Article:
Searching for the Missing Peace

In the pursuit of happiness, we get so caught up in attaining that one thing/person/mindset that that we often forget that there is happiness to be found in the pursuit, but only if we allow it. Or something like that. Anyway, that’s the lesson of Shel Silverstein’s classic, The Missing Piece.

There’s this Pacman-shaped thing that doesn’t have a name, so we’ll call it Blueberry, because he looks like someone cut out a slice of pie, ate it, and threw the rest of the pie in the trash. And blueberry pie is my favorite. Apple and peach are good, too, but Blueberry is a much better name for a two-dimensional character.

Blueberry’s not happy because he’s missing a piece, specifically the piece that goes in the space where his mouth is.

So Blueberry goes on a quest to find his missing piece, singing a terribly uncreative song in the process. It goes exactly like this: “Oh I’m lookin’ for my missin’ piece/I’m lookin’ for my missin’ piece/Hi-dee-ho, here I go/Lookin’ for my missin’ piece.”

Terribly uncreative, but no different from the songs you hear when you turn on the radio. I could go on four paragraphs about the state of music right now, but I’ll show some restraint.

Because Blueberry is missing a piece, he can’t roll very fast, so he stops to smell flowers, talk to worms, race beetles, and let butterflies land on his head. He travels through a variety of environments, which influences his songwriting: “Oh I’m lookin’ for my missin’ piece/Over land and over seas/So grease my knees and fleece my bees/I’m lookin’ for my missin’ piece.”

Blueberry is a two-dimensional shape. He doesn’t have knees or bees. He’s creating this fictional world all for the sake of the rhyme, much like the agriculturally conscious rappers who claim to have “hoes in different area codes,” which is presumably a testament to how big their farms are — they’re so huge, they span across numerous area codes, which requires these farm rappers to keep hoes in each area code as opposed to carrying one hoe around wherever they go. At least, that’s what I think it means.

Or maybe Shel Silverstein isn’t showing us the whole picture. Maybe Blueberry does have bees, and maybe he has swindled these bees out of a great deal of money. Because that’s what fleece means in verb form. If that’s the case, these bees should take Blueberry to court, because that’s not cool.

If those bees ever find out they’ve been fleeced…

One day, Blueberry comes across his missing piece. Or so he thinks. The piece tells Blueberry that it’s not his missing piece, or anyone’s missing piece, because it’s a strong, independent piece.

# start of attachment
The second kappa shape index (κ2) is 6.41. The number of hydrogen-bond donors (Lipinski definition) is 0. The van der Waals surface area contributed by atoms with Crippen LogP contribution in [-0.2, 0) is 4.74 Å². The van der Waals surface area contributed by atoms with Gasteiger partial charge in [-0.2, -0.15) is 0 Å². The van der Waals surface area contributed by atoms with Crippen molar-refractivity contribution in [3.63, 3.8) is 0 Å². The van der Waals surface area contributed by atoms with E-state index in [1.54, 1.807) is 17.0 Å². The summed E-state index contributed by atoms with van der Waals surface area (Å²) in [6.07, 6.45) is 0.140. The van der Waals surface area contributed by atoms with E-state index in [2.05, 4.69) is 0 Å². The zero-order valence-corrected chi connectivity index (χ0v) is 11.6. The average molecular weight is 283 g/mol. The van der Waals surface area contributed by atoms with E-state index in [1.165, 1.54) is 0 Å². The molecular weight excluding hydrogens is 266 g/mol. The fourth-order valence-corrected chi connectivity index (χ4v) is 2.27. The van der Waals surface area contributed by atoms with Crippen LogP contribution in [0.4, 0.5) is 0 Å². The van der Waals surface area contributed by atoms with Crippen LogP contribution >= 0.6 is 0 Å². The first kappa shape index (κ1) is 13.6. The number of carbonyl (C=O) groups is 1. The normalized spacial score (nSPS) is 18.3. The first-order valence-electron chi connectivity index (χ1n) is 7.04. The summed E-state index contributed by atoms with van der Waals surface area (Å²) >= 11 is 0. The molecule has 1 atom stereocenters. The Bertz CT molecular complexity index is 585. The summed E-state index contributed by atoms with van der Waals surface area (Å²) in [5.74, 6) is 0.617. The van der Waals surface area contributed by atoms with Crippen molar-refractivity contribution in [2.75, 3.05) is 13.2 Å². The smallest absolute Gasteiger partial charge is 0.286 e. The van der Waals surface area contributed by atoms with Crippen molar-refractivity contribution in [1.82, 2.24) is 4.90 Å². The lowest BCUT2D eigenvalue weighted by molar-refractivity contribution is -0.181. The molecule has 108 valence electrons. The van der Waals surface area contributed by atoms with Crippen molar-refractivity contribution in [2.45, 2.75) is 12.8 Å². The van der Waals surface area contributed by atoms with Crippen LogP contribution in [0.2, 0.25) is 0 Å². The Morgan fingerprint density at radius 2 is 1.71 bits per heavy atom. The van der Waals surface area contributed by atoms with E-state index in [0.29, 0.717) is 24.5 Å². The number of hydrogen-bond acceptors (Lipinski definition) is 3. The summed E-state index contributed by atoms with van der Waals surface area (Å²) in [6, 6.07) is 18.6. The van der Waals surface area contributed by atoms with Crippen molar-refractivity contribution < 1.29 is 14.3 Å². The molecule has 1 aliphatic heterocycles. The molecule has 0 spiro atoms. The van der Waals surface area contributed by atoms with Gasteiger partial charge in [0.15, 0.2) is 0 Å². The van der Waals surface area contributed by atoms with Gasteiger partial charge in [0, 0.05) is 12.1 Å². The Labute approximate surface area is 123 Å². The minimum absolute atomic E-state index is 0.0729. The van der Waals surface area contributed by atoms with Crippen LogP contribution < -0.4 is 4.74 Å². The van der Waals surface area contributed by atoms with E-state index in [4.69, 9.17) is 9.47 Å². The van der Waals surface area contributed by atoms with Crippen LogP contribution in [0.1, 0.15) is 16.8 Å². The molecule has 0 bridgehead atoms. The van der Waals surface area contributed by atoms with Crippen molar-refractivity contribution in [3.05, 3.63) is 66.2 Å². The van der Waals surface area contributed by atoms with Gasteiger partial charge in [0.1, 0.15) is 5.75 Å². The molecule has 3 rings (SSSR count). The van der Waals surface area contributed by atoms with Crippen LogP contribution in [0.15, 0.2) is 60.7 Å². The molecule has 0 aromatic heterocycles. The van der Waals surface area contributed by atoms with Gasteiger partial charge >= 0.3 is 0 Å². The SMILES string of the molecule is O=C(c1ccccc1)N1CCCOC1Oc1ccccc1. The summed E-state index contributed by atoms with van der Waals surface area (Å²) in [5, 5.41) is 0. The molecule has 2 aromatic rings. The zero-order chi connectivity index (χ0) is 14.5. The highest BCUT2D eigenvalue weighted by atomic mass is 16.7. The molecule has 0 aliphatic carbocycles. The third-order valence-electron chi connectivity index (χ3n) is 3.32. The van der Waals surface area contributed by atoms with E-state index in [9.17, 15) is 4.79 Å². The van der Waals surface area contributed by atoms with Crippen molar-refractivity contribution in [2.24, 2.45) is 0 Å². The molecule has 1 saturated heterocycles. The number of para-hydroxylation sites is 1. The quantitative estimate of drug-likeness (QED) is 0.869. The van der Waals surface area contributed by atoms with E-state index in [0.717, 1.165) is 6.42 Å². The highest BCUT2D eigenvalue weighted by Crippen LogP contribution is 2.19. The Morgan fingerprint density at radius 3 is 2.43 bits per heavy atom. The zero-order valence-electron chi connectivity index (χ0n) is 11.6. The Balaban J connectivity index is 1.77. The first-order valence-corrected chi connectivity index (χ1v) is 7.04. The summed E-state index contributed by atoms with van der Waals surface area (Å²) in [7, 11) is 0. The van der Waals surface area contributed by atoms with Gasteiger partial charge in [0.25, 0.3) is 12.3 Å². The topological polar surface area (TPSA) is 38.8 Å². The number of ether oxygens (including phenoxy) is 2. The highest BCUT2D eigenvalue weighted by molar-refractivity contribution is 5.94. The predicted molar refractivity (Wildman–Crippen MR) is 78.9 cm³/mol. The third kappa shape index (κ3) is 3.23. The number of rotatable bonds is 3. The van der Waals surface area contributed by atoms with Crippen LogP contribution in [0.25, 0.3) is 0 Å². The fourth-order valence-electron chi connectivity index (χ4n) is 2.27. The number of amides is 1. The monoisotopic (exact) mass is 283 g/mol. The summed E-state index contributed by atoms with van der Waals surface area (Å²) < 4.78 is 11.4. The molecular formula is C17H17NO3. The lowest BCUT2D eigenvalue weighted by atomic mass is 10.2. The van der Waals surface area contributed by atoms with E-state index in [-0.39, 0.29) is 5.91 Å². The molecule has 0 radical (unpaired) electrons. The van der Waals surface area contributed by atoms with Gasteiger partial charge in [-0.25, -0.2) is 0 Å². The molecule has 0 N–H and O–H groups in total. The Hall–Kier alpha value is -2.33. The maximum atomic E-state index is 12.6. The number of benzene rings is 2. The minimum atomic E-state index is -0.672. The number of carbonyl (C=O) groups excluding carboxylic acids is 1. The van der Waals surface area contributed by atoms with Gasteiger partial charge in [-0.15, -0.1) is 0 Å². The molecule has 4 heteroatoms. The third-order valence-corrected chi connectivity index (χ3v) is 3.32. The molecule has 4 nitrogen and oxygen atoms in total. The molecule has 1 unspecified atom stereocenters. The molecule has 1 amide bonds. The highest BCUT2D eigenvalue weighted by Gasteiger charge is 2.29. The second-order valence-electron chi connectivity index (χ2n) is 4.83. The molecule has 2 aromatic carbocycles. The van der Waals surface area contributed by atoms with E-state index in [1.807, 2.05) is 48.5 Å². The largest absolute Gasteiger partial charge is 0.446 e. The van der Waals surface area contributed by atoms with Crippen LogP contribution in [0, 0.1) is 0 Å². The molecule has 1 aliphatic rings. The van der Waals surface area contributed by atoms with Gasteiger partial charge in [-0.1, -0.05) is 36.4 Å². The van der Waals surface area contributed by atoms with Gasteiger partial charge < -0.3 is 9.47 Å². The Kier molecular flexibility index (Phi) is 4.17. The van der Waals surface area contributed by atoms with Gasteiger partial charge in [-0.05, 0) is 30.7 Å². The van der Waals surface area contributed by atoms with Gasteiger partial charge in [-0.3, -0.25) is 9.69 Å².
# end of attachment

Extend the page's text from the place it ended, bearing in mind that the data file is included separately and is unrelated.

And so they part ways. Suddenly, after not meeting any pieces for a long time, Blueberry meets a lot of pieces. Some are too small, some are too big, some are too sharp. One piece isn’t even the right shape.

Another one seems to fit at first, but it gets away because it’s too loose. Another one is crushed by Blueberry’s mouth.

Blueberry keeps having adventures, such as getting shot in the mouth with an arrow, bumping into stone walls and getting stuck in holes.

Finally, Blueberry comes across a piece that looks like it will fit. Both seem nervous, but after a short conversation, they decide to give it a go.

And it’s a perfect fit!

Blueberry is now complete, and he’s rolling the fastest he’s ever rolled. He has no time to talk to worms or smell flowers, but at least he can still sing his stupid song.

But he can’t! Because there’s a piece in his mouth, there’s no room left for singing.

He decides he’s not cut out for this new lifestyle, so he breaks up with the piece.

The story ends with Blueberry singing his song about finding his missing piece.

The piece gets the raw end of the deal here. It was willing to try something new, it put itself out there, and how did that end up? Badly. What if the piece never finds another thing like Blueberry again? What if Blueberry was the one and only perfect partner for the piece?

So it goes. Some people are Blueberry, and other people get the short end of the stick.

Side note: There are probably some people who’ll point out that Blueberry could have saved himself a lot of trouble if he kept his mouth closed, because then he would be a complete circle. That’s true, but for Blueberry, it’s not about being complete. It’s about being able to sing songs with stupidly simple rhyme schemes that make no sense, because that’s what makes him happy.

Moral of the story: Relationships are binding. They keep you down. If you’re with someone and you feel like you can’t be yourself around them, they’re probably not right for you. Being single can be the most freeing thing ever. 

But maybe this story is about more than relationships.

Blueberry thought he was looking for his missing piece. But what he was really missing was peace. It wasn’t until he found the piece that he realized that he had peace all along, because the search for the piece was what gave him peace.

We all get so caught up in the pursuit of happiness that we forget to enjoy the pursuit itself. It’s going to be stressful if we spend all of our time worrying about uncertainty or what other people think. And so many times, we strive towards a goal only to realize once we attain it that it’s not all we made it out to be.

In no way am I talking trash about romantic relationships. They are great. If you’re in one, that’s great. If not, that’s great too.

Don’t waste a good worry. If you can’t control something, don’t bother stressing out over it.

So if you’re like Blueberry, searching for your missing piece, just sit back, enjoy the ride, talk to some worms and sing your song. You’ll find your missing piece soon enough.

Unless you don’t. Because some of you won’t.

But that’s for another time.


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